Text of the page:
The internet has been a continuing story of proprietary technologies being overtaken by open technologies, from the precursors to TCP/IP, to Flash/RTMP video delivery, to HLS. Understanding the history of why these technologies appear, why they are subsumed by open standards and how boost in popularity that happens at that transition is important to help us make decisions now and foresee how the technology landscape may look in five or ten years’ time.

This talk, by Jonn Simmons, is a talk of two halves. Looking first at the history of how our standards coalesced into what we have today will fill in many blanks and make the purpose of current technologies like MPEG DASH & CMAF clearer. He then looks at how we can understand what we have today in light of similar situations in the past answering the question whether we are at an inflexion point in technology.

John first looks at the importance of making DRM-protected content portable in the same way as non-protected content was easy to move between computers and systems. This was in response to a WIPO analysis which, as many would agree, concluded that this was essential to enable legal video use on the internet. In 2008, Mircosoft analysed all the elements needed, beyond the simple encryption, to allow such media to be portable. It would require HTML extensions for delivery, DRM signalling, authentication, a standard protocol for Adaptive Delivery (also known as ABR) and an adaptive container format. We then take a walk through the timeline staring in 2009 through to 2018 seeing the beginnings and published availability of such technologies Common Encryption, MPEG DASH and CMAF.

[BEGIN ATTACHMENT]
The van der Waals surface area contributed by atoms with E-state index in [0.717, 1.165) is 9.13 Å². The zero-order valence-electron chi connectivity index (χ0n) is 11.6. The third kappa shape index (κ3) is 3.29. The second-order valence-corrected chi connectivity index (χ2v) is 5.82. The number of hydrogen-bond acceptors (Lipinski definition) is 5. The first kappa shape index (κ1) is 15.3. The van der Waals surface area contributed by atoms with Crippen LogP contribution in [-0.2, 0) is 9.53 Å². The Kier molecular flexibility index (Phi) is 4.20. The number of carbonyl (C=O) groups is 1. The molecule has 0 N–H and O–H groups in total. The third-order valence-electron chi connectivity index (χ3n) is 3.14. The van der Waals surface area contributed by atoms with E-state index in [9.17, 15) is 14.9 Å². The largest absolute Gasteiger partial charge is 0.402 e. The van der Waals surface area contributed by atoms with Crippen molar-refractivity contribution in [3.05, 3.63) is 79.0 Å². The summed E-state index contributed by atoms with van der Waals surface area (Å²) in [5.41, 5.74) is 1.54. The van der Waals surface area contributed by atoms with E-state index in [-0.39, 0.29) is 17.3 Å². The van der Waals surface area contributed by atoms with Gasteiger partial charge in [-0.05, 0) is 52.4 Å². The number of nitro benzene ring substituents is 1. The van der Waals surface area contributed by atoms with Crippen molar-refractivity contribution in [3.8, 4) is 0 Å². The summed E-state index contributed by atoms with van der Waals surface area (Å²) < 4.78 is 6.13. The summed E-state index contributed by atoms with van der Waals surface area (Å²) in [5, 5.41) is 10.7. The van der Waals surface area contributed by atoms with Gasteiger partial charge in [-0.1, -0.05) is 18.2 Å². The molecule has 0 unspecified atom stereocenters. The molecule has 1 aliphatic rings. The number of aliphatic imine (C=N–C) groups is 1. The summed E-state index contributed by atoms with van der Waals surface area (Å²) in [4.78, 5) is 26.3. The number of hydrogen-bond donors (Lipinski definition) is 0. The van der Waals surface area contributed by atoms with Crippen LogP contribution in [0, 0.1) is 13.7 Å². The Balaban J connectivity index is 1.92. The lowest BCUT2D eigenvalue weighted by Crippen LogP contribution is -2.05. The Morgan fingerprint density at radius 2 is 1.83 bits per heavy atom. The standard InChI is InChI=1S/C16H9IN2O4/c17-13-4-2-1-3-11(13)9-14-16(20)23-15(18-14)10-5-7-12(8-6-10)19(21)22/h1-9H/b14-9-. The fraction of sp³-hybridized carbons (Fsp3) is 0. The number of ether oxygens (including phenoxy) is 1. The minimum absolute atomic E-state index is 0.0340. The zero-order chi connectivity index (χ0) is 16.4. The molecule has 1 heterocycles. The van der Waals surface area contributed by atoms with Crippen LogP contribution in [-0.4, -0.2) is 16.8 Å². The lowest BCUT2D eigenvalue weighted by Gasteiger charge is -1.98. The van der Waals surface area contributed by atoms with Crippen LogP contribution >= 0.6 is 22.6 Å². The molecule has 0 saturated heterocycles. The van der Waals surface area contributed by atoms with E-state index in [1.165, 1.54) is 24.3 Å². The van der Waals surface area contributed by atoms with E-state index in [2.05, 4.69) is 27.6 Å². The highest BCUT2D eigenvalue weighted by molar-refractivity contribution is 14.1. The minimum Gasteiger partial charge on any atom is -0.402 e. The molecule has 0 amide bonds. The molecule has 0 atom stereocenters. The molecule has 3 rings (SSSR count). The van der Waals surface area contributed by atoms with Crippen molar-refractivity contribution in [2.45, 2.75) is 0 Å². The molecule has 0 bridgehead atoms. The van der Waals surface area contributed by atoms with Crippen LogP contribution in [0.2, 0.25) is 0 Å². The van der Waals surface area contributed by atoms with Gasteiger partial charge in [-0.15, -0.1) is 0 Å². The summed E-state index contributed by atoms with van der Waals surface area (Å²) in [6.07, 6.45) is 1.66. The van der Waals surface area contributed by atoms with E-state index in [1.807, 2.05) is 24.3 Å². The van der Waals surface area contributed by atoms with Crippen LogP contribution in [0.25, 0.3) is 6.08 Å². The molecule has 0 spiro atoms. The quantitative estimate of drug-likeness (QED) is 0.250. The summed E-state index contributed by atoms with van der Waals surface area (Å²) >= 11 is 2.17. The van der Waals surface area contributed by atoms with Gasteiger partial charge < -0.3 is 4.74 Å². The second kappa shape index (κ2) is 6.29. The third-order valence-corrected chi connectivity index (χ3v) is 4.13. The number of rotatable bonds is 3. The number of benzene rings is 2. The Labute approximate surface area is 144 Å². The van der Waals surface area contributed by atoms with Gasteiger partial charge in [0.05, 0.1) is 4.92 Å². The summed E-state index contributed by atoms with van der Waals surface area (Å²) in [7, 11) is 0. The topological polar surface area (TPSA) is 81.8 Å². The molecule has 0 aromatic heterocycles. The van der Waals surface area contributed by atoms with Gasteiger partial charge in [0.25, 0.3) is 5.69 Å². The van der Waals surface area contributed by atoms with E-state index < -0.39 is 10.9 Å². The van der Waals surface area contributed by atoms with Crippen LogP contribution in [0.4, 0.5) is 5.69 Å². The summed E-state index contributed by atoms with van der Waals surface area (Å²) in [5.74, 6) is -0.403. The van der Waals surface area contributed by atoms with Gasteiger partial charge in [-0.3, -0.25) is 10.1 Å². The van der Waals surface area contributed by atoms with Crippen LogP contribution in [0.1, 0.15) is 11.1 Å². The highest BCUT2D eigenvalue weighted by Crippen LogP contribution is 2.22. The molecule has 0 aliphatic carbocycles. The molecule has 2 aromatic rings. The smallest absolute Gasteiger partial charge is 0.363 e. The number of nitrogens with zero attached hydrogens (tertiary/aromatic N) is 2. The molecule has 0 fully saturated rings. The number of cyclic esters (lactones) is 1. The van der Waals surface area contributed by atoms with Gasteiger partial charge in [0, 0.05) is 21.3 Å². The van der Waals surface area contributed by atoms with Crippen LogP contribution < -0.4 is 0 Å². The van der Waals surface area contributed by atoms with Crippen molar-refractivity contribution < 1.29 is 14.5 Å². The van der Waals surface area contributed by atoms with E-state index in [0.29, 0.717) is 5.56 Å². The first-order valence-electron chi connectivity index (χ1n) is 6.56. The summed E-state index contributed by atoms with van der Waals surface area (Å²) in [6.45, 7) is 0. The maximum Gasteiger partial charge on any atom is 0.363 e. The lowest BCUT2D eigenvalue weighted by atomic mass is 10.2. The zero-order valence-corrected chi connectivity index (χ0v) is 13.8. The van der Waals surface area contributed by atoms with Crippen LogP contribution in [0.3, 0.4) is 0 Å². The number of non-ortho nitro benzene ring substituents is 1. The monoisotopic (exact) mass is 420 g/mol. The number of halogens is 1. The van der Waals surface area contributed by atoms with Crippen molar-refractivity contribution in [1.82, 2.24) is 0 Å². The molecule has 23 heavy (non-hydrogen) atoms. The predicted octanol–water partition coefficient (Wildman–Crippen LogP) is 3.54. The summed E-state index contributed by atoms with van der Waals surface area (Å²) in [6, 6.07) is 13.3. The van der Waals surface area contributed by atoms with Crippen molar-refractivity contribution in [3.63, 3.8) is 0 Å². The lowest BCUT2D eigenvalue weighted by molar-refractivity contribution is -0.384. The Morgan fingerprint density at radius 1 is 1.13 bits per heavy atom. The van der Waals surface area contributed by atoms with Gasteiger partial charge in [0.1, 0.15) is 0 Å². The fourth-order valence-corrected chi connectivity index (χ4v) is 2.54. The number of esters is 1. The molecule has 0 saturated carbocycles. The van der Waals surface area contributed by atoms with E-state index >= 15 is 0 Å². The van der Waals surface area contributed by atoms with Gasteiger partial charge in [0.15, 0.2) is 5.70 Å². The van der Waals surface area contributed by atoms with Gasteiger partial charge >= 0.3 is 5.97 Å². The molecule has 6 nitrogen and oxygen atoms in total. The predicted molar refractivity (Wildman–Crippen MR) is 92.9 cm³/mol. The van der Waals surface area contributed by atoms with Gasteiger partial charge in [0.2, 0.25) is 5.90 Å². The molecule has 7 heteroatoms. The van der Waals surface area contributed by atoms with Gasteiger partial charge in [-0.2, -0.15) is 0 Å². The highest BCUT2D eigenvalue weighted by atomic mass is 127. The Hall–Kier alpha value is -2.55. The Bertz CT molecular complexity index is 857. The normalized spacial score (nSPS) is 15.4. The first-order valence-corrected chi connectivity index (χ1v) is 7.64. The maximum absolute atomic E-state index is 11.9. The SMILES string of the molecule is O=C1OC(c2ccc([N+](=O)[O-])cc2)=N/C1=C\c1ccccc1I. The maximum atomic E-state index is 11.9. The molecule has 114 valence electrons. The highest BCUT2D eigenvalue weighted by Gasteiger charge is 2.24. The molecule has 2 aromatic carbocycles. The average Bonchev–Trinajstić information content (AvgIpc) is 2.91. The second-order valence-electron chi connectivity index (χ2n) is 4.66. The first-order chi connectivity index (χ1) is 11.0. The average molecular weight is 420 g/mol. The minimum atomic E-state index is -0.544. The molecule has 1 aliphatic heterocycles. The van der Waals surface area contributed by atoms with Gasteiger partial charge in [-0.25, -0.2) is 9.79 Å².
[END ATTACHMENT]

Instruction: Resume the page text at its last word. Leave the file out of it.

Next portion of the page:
Milestones for Web Media Portability

John then walks through these key technologies starting with the importance of Common Encryption (also known as CENC). Previously all the DRM methods had their own container formats. Harmonisation of DRM is, likely, never going to happen so we’ll always have Apple’s own, Google’s own, Microsoft’s and plenty of others. For streaming providers, it’s a major problem to deliver all the different formats and makes for messy, duplicative workflows. Common Encryption allows for one container format which can contain any DRM information allowing for a single workflow with different inputs. On the player side, the player can, now, simply accept a single stream of DRM information, authenticate with the appropriate service and decode the video.

CMAF is another key technology called out by John in enabling portability of media. It was co-developed with Apple to enable a common media format for HLS and DASH. We’ve covered this before on The Broadcast Knowledge starting with the ISO BMFF format on which DASH and CMAF are based, Will Law’s famous ‘Chunky Monkey’ talk and many more. We recently covered FuboTV’s talk on how they distribute HLS & DASH multi-codec encoding and packaging.

Also highlighted by John. are the JavasScript Media Source Extensions and Encrypted Media Extensions which allow interaction from browsers/JavaScript with both ABR/Adaptive Streaming and DRM. He then talks about CTA WAVE which is a project that specifically aims to improve streamed media experiences on consumer devices, CTA being the Consumer Technology Association who are behind the annual CES exhibition in Las Vegas.

What is often less apparent is the current work happening developing new standards and specifications. John calls out a number of different projects within W3C and MPEG such as Low latency support for CMAF, MSE and codec switching in MSE. Work on ad signalling period boundaries and SCTE-35 is making its debut into JavaScript with some ongoing work to create the link between ad markers and JS applications. He also calls out VVC and AV1 mappings into CMAF.